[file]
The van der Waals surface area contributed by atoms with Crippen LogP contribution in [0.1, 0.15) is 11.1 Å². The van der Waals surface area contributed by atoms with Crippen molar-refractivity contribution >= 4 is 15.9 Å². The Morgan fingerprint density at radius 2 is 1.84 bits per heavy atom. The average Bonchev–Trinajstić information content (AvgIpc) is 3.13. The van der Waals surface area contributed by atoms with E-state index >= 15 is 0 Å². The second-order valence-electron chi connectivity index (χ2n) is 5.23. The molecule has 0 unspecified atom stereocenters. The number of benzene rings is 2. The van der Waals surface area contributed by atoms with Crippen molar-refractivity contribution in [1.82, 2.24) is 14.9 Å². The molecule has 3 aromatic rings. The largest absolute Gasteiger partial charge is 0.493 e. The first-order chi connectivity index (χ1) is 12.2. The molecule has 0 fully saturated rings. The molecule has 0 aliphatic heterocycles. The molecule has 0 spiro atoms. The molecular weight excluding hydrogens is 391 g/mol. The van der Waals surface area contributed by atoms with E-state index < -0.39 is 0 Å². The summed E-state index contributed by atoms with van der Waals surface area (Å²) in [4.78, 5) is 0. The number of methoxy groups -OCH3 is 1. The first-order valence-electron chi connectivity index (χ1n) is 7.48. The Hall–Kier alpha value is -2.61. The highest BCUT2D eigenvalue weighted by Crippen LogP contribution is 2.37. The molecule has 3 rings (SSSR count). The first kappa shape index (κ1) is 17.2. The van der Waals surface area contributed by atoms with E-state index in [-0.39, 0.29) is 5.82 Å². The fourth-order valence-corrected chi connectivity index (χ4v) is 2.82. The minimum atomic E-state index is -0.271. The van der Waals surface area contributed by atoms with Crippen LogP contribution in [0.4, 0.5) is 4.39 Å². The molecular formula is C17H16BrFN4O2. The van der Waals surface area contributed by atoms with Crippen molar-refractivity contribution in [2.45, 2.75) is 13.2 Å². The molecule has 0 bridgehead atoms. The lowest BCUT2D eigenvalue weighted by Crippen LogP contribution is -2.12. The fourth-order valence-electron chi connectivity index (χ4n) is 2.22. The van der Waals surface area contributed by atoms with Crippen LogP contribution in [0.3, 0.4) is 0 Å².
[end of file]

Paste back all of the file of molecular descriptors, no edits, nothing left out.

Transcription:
The van der Waals surface area contributed by atoms with Crippen LogP contribution in [0.1, 0.15) is 11.1 Å². The van der Waals surface area contributed by atoms with Crippen molar-refractivity contribution >= 4 is 15.9 Å². The Morgan fingerprint density at radius 2 is 1.84 bits per heavy atom. The average Bonchev–Trinajstić information content (AvgIpc) is 3.13. The van der Waals surface area contributed by atoms with E-state index >= 15 is 0 Å². The second-order valence-electron chi connectivity index (χ2n) is 5.23. The molecule has 0 unspecified atom stereocenters. The number of benzene rings is 2. The van der Waals surface area contributed by atoms with Crippen molar-refractivity contribution in [1.82, 2.24) is 14.9 Å². The molecule has 3 aromatic rings. The largest absolute Gasteiger partial charge is 0.493 e. The first-order chi connectivity index (χ1) is 12.2. The molecule has 0 fully saturated rings. The molecule has 0 aliphatic heterocycles. The molecule has 0 spiro atoms. The molecular weight excluding hydrogens is 391 g/mol. The van der Waals surface area contributed by atoms with E-state index < -0.39 is 0 Å². The summed E-state index contributed by atoms with van der Waals surface area (Å²) in [4.78, 5) is 0. The number of methoxy groups -OCH3 is 1. The first-order valence-electron chi connectivity index (χ1n) is 7.48. The Hall–Kier alpha value is -2.61. The highest BCUT2D eigenvalue weighted by Crippen LogP contribution is 2.37. The molecule has 3 rings (SSSR count). The first kappa shape index (κ1) is 17.2. The van der Waals surface area contributed by atoms with E-state index in [-0.39, 0.29) is 5.82 Å². The fourth-order valence-corrected chi connectivity index (χ4v) is 2.82. The minimum atomic E-state index is -0.271. The van der Waals surface area contributed by atoms with Crippen LogP contribution in [0.4, 0.5) is 4.39 Å². The molecular formula is C17H16BrFN4O2. The van der Waals surface area contributed by atoms with Crippen molar-refractivity contribution in [2.45, 2.75) is 13.2 Å². The molecule has 0 bridgehead atoms. The lowest BCUT2D eigenvalue weighted by Crippen LogP contribution is -2.12. The fourth-order valence-electron chi connectivity index (χ4n) is 2.22. The van der Waals surface area contributed by atoms with Crippen LogP contribution in [0.3, 0.4) is 0 Å².